I always look forward to play dates with girlfriends. Not only do you get to catch up on all the gossip and have a good old natter, but it’s a great opportunity to explore parkland and outdoor spaces that are not so local to us.
We’ve been to Bishop’s Park and adjoining Fulham Palace on a few occasions now, and it’s a marvellous space along the River Thames. Once you’re inside the depths of the park and within the Palace grounds, it’s hard to imagine that you are in the busy metropolis and close to the Hammersmith flyover.
We all had lots of fun, and it was great to watch our little ones running about and exploring the undergrowth behind trees, picking daisies and playing hide-and-seek. Monkey D was having so much fun, he didn’t even notice rolling around in what I hope was manure.. (and not dog poop), which wasn’t a pleasant experience for myself or anyone else downwind of him! Did I have a spare change of clothes? Did I heck! Thank goodness for wet wipes! My goddaughter O didn’t seem to notice as the pair played happily together – clambering up huge pine cone sculptures dotted around the lawns.
The weather may not have been scorching, but this didn’t stop us enjoying the peace and tranquility – and each other’s company. We all agreed it was the perfect tonic to what had been an exhausting week for us all.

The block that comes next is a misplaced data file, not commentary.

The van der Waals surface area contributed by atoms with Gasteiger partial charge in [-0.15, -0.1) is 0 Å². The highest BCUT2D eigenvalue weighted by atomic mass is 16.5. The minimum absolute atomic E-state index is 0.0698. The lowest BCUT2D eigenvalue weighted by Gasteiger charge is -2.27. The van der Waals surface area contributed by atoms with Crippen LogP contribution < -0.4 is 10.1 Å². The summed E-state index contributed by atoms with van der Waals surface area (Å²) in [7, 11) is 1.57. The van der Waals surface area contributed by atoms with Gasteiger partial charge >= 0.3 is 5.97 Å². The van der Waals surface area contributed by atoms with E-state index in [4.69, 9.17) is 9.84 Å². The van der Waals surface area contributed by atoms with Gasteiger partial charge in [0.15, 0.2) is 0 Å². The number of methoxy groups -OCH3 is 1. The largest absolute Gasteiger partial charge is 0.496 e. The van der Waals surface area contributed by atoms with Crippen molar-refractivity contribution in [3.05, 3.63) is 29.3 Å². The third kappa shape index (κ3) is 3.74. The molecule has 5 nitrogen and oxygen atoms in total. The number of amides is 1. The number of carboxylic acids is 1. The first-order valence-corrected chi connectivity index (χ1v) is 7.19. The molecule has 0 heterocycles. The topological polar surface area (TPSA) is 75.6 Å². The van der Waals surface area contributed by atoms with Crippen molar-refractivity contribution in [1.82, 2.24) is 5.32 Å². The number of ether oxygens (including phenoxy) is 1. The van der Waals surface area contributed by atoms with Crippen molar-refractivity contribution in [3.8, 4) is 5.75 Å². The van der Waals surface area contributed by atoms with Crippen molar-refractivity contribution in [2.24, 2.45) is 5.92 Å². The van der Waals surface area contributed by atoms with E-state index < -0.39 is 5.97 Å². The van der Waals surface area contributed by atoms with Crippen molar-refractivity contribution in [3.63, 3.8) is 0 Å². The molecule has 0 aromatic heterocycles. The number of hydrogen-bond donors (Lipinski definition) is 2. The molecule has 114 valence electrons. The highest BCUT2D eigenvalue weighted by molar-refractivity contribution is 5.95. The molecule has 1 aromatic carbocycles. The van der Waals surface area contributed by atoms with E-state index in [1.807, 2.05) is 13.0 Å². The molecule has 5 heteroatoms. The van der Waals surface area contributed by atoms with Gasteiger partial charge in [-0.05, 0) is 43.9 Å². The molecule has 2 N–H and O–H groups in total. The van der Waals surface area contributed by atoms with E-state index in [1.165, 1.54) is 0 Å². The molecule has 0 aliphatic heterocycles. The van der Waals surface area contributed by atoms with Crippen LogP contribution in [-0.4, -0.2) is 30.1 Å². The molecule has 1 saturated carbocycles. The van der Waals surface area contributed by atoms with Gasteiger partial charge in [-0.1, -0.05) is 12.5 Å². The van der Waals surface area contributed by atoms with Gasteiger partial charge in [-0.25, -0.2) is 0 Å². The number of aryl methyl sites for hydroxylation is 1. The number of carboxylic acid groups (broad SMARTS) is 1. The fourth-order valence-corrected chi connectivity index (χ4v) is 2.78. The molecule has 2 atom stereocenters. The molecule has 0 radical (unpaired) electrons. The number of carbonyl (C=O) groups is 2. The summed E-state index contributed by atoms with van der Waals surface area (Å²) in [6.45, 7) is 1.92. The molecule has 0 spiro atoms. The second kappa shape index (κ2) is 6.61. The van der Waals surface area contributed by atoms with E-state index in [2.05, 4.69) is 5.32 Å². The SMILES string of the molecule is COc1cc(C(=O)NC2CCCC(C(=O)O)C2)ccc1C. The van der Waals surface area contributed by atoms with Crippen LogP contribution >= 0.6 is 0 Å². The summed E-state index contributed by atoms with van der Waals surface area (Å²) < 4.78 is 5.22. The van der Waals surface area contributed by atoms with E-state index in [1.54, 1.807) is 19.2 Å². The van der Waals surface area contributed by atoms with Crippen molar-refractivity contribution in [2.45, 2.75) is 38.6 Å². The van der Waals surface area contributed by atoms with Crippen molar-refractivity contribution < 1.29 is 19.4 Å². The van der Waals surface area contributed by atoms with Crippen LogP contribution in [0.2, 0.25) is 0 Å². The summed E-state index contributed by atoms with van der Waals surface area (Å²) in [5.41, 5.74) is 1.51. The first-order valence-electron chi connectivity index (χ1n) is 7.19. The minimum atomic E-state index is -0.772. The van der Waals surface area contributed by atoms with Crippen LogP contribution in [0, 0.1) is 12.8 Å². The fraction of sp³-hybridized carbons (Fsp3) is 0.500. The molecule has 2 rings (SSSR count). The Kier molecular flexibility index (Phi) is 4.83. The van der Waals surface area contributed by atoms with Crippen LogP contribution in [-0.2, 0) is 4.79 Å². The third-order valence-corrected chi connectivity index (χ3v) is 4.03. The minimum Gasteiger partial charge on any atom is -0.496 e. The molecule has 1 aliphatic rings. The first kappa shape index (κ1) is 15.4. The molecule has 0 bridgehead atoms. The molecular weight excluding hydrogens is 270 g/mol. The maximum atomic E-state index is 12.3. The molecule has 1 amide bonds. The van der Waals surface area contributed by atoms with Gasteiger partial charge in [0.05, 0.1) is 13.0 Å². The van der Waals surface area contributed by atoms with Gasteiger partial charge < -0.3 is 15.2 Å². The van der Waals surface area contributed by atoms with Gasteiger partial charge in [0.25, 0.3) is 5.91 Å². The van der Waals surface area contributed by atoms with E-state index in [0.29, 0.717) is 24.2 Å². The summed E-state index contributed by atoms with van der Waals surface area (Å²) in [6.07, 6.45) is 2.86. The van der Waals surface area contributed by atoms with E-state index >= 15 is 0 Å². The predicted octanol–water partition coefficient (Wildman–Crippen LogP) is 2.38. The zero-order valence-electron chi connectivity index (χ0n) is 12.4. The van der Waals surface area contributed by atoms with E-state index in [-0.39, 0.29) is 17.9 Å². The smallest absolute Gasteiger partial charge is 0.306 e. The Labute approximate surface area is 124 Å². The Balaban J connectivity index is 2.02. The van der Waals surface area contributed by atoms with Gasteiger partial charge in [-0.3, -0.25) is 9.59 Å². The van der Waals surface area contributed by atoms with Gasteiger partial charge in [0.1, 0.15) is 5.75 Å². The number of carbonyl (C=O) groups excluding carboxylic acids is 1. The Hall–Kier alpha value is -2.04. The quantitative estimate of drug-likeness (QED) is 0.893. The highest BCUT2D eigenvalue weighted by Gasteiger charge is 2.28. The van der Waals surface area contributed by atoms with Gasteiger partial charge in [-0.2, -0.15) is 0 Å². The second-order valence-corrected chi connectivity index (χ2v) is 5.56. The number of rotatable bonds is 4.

From around 700, when the site was acquired by Bishop Waldhere, it served as a Bishop’s residence for over 12 centuries. At least since Tudor times, Fulham Palace was the Bishop of London’s country home, providing the Bishop and his family with a healthy rural retreat in summer months.
Now the public can enjoy the botanical gardens, explore the museum which charts the Palace’s eventful history and take tea (or in our case, wine…) in the Drawing Room Cafe which serves the usual fare of cakes, hot food and ice cream. The Cafe has a lovely outdoor terrace which overlooks the gardens, and is a delightful spot – particularly when sunny.
And the best thing is… you can enjoy the grounds for absolutely free!
The Grade II English Heritage Park is set around a huge ornamental lake and boasts a moat garden and two meadows. It also has a unique urban beach… which in during the summer months, is brilliant fun, especially as the children can run through large fountains and water features – and cool themselves down.
The toddler’s playground which is separated from the large junior area, is well-contained and D particularly liked the miniature train. The kids loved it here, and we were hard pressed to get them to leave…